Rebekah Robinson, Georgetown College

- Statistical Relationships (Parts 1 & 2)
- Cautions (Part 3)

Always remember to make sure the necessary packages are loaded:

```
require(mosaic)
require(tigerstats)
```

**Graphical**

- Histogram
- Density Plot
- Box/Violin Plot

**Numerical**

- Median/IQR
- Quantiles
- Mean/SD

We will work primarily with 3 datasets in this Chapter. Load them and take a look at them.

```
data(m111survey)
View(m111survey)
```

```
data(pennstate1)
View(pennstate1)
help(pennstate1)
```

```
data(ucdavis1)
View(ucdavis1)
help(ucdavis1)
```

- Scatterplots
- Correlation
- Regression Equation

There are 2 main types of relationships between 2 numerical variables.

**Deterministic**relationships allow you to*exactly*determine the value of one variable from the value of the other.**Statistical**relationships allow you to*estimate*the typical value of one variable from the value of the other. There is variation from the average pattern.

Every temperature in \( ^o F \) has *exactly* one corresponding temperature in \( ^o C \).

\[ y=\dfrac{5}{9}(x-32) \]

This is a **deterministic** relationship because there is no variation in the pattern.

We will use three tools to study **statistical** relationships.

Scatterplots (Part 1)

Correlation (Part 2)

Regression Equation (Part 2)

Research Question: At Penn State, how is a student's right handspan related to his/her height?

Question about the

*relationship*between two variables.Explanatory variable:

**RtSpan**(numerical)Response variable:

**Height**(numerical)

A **scatterplot** graphically displays the relationship between 2 numerical variables allowing us to visually identify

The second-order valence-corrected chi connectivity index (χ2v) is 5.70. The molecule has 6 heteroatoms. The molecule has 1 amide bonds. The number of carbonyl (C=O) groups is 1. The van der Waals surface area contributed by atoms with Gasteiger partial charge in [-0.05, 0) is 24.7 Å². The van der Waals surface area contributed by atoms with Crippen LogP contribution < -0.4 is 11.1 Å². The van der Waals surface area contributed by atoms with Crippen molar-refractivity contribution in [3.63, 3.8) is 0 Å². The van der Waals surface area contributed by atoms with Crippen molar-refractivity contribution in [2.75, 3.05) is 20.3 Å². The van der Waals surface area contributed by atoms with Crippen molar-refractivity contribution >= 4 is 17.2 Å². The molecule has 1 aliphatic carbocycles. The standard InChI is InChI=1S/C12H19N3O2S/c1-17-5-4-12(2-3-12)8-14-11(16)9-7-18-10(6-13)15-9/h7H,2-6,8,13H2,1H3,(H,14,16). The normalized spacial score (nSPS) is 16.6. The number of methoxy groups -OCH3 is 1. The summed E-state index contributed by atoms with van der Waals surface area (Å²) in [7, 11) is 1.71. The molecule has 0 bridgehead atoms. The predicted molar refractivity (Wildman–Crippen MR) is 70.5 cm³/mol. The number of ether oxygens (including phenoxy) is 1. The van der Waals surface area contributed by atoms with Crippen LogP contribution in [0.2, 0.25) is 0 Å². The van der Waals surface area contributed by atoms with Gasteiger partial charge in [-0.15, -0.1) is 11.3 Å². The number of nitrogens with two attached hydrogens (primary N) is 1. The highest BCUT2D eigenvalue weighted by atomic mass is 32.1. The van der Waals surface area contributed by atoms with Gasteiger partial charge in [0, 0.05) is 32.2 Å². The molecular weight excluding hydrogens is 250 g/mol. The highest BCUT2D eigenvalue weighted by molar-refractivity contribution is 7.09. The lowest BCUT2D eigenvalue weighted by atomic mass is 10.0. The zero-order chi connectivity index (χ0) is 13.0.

overall patterns,

directions,

strength of association.

```
xyplot(Height~RtSpan,data=pennstate1,
xlab="Right Handspan (cm)",
ylab="Height (in)",
col="blue",pch=19)
```

We are using **response~explanatory** as our input.

Each point \( (x,y) \) represents one of the students in the survey.

The \( x \)-coordinate is their right handspan.

The \( y \)-coordinate is their height.

Since males tend to have larger hands

andbe taller than females, perhaps the relationship observed between right handspan and height is simply a result of a student's sex.

We can investigate this using parallel scatterplots. We will *condition* on the factor variable **sex**.

```
xyplot(Height~RtSpan|Sex,data=pennstate1,
xlab="Right Handspan (cm)",
ylab="Height (in)", pch=19)
```

The relationship observed in the original scatterplot seems to hold separately for both males and females.

Keeping the points on the same plot and grouping **sex** by color makes the plot easier to interpret.

To overlay a scatterplot, we make use of the `groups`

argument.

```
xyplot(Height~RtSpan,
groups=Sex, data=pennstate1,
xlab="Right Handspan (cm)",
ylab="Height (in)", pch=19,
auto.key=TRUE)
```

If the observed pattern between 2 numerical variables seems to follow a linear trend, we can describe the **direction** as one of the following:

positive linear association

negative linear association

no linear association

High values of one variable tend to accompany high values of the other.

Low values of one variable tend to accompany low values of the other.

High values of one variable tend to accompany low values of the other.

Low values of one variable tend to accompany high values of the other.

There is no apparent pattern between the two variables.

Data with nonlinear association certainly exist. **Curvilinear** data follows the trend of a curve.

Let's look at an example of this. Load and read about the **fuel** dataset.

```
data(fuel)
View(fuel)
help(fuel)
```

The data would not be well described by a line.

As speed increases up to about 60 kph, fuel efficiency decreases.

As speed increases up from 60 kph, fuel efficiency increases.

Part 2 will begin with the second tool that we will use to study statistical relationships - **correlation**.